Monday, August 13, 2001, Chandigarh, India


M A I N   N E W S

Hurriyat condemns dress code
Women don burqa to avoid trouble
College girls
Changed life-style: College girls adhering to the dictates of hitherto unknown Lashker-e-Jabbar militant outfit which asked Kashmiri women to use purdah (veil) outside their houses. PTI photo

Srinagar, August 12
Amid growing resentment against the forcible implementation of the dress code, several front-ranking militant outfits today joined the Hurriyat Conference to condemn the campaign, describing it as an attempt to “malign the ongoing movement” in Kashmir.

Dissociating themselves from threats on the dress code, the Hizbul Mujahideen, Jamiat-ul-Mujahideen and Lashkar-e-Toiba condemned the elements involved in the acid attack on women to enforce “purdah” in Srinagar and other parts of the valley.

Panic gripped Kashmiri women when a group of unidentified persons claiming to be activists of the hitherto unknown “Lashkar-e-Jabbar” militant outfit, attacked four women with acid in downtown Srinagar recently to kick off the controversial burqa campaign.

The attack on the women was preceded by isolated incidents of firing by unidentified militants on unveiled women in South Kashmir in the past two months which left three women injured in their legs.

The campaign, which was witnessed in the early phase of militancy in 1990 when activists of women’s organisation Dukhtaran-e-Milat threw coloured water on unveiled women in Srinagar city in an unsuccessful attempt to force them to use burqa, has caused a scare across the valley, particularly in the city.

The burqa campaign has now become the talk of everyone and rumours coupled with threats have changed the lifestyle of most of the women who had accepted the diktat and covered themselves with the veil to avoid “unnecessary problems”.

Though resentment among the people against the campaign is there, the change among the women, including college going girls and working women, is evident on the city streets.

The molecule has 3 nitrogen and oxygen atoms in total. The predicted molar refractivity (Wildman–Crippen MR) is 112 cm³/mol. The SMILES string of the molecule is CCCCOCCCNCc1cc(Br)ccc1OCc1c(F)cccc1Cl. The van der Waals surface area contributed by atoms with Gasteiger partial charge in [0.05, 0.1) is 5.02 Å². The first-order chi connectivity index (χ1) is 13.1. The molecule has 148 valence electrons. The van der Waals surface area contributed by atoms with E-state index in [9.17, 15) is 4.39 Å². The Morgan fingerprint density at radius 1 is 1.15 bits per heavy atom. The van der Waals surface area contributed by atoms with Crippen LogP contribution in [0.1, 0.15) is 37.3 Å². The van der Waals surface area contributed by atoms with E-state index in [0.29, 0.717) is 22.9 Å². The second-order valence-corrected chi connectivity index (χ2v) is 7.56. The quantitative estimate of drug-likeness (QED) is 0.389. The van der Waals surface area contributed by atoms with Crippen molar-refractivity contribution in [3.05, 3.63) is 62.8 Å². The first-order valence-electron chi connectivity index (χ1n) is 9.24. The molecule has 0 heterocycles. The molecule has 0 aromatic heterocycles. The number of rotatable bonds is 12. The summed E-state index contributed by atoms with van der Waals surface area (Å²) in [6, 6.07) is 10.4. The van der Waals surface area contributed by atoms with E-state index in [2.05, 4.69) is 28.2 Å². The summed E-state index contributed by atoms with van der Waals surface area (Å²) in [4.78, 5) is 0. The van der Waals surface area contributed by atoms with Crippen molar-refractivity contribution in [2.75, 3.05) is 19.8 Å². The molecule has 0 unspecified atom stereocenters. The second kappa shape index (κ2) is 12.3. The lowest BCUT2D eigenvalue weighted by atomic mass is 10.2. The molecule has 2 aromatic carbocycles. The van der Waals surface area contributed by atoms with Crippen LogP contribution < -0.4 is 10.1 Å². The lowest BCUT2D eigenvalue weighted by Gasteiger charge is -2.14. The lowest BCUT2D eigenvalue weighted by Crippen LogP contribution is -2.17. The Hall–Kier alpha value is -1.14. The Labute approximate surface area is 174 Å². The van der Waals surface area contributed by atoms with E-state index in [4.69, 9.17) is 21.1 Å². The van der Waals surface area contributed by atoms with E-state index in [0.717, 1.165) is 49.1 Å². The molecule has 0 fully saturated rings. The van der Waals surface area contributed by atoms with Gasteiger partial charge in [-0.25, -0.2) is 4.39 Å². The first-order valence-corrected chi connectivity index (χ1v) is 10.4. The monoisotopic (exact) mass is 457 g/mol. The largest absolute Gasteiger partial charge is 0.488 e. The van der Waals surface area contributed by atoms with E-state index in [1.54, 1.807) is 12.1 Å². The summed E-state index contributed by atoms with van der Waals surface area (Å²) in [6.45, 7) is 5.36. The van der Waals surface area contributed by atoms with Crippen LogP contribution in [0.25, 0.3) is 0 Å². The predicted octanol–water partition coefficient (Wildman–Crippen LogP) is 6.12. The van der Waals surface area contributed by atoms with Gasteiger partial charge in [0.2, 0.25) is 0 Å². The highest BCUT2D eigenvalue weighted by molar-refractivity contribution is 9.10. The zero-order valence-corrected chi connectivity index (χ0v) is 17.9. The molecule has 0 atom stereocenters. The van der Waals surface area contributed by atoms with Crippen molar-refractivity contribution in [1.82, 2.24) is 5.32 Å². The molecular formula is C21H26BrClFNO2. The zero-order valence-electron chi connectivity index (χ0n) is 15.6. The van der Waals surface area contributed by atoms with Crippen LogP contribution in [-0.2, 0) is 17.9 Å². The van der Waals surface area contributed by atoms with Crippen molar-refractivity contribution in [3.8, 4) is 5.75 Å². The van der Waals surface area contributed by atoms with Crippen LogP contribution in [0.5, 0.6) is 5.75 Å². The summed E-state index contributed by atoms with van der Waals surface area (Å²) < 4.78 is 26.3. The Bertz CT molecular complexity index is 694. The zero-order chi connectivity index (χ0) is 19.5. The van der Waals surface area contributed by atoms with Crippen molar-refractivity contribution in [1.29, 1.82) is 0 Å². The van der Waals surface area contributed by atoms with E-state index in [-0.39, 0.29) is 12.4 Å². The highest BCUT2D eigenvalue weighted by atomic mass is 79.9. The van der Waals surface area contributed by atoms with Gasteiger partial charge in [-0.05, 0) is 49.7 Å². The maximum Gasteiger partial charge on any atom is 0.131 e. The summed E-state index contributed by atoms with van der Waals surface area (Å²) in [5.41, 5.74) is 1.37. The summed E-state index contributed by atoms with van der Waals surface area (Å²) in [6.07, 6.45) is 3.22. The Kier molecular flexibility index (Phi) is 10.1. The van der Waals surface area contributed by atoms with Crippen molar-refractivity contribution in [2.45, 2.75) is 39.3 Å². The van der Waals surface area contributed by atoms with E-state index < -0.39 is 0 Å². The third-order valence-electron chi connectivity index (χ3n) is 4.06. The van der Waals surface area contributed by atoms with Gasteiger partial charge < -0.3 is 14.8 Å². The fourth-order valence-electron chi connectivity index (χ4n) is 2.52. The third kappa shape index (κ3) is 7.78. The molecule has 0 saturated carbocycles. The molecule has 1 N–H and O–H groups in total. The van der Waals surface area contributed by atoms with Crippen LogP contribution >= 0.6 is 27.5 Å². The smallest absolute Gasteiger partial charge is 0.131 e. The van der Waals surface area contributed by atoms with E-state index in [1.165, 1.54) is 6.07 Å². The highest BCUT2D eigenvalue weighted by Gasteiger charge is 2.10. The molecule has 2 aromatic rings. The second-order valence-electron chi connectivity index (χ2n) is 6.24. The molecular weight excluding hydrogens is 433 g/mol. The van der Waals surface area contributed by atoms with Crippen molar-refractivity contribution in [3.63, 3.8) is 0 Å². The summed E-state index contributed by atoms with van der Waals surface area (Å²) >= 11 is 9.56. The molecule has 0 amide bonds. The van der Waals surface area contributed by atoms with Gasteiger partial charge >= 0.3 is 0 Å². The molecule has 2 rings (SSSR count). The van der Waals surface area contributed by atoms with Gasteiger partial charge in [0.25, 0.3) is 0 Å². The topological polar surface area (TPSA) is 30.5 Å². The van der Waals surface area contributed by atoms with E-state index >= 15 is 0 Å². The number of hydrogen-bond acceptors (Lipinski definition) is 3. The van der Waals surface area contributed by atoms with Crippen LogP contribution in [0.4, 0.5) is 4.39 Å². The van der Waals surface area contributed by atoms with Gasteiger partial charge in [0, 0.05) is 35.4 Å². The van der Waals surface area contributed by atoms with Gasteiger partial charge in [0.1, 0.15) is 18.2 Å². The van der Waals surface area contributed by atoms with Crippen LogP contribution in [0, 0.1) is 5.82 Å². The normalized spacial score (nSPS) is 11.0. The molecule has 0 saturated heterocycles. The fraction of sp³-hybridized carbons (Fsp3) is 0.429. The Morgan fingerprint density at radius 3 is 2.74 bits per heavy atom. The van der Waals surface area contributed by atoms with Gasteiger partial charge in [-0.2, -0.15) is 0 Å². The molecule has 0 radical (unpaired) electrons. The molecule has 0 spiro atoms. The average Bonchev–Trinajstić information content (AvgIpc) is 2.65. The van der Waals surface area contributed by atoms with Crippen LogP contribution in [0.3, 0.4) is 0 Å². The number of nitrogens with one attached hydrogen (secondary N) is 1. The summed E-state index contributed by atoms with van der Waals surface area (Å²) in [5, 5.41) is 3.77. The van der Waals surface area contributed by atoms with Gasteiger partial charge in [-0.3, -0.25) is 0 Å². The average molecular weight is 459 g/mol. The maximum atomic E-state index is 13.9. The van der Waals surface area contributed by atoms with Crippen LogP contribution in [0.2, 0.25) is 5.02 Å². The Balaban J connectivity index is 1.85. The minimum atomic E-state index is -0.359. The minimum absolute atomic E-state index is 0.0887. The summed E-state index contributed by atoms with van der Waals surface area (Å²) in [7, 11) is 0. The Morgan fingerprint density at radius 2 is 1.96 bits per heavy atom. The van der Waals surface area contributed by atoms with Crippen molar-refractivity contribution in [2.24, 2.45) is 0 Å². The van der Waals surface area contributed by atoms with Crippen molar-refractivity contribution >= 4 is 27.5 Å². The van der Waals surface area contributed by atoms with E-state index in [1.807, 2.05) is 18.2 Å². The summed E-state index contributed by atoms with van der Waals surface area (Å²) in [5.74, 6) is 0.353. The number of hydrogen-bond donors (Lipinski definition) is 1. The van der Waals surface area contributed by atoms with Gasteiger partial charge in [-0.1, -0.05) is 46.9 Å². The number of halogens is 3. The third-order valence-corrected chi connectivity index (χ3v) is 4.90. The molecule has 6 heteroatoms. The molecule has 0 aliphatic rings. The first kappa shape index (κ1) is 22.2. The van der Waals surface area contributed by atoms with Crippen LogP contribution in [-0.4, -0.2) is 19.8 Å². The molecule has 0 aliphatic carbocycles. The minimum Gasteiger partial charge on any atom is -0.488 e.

Pakistan-based Lashkar-e-Toiba (LeT) disowned the statement attributed to it asking women to wear the veil.

“Lashkar believes that people should adhere to the principles of Islam, particularly in these times, but we will not insist on men to sport beard or on women to use a veil,” Lashkar spokesman Abdul Mursad said in a statement.

Describing the recent incidents of acid throwing on women as deplorable, the spokesman said the aim of those involved in such activities is to malign the outfit and there is no room for such acts in Islam.

In a separate statement, the Hizbul Mujahideen said there was no militant group by the name of Lashkar-e-Jabbar and the activities being carried out in its name signified a deep conspiracy against the “Kashmiris’ freedom movement”.

The Hizb would undertake planned actions to expose the moves, the statement said.

“Islam does not believe in coercion nor can the religious injunctions be enforced through threats and suppression,” the Hizb said, adding that the faith described a proper method and code of conduct in which the Ulema had the key role.

A spokesman of another radical militant outfit, the Jamiat-ul-Mujahideen, said the criminal acts of threatening women and sprinkling acid on them were condemnable and those involved in these were enemies of the movement.

Senior executive member of the Hurriyat Conference, Mirwaiz Moulvi Umar Farooq, reacted sharply to the incidents of acid throwing on unveiled women.

Addressing a Friday congregation in Jamia Masjid on August 10, the Mirwaiz came down heavily on the so-called reformer describing their actions as inhuman and barbaric. PTI

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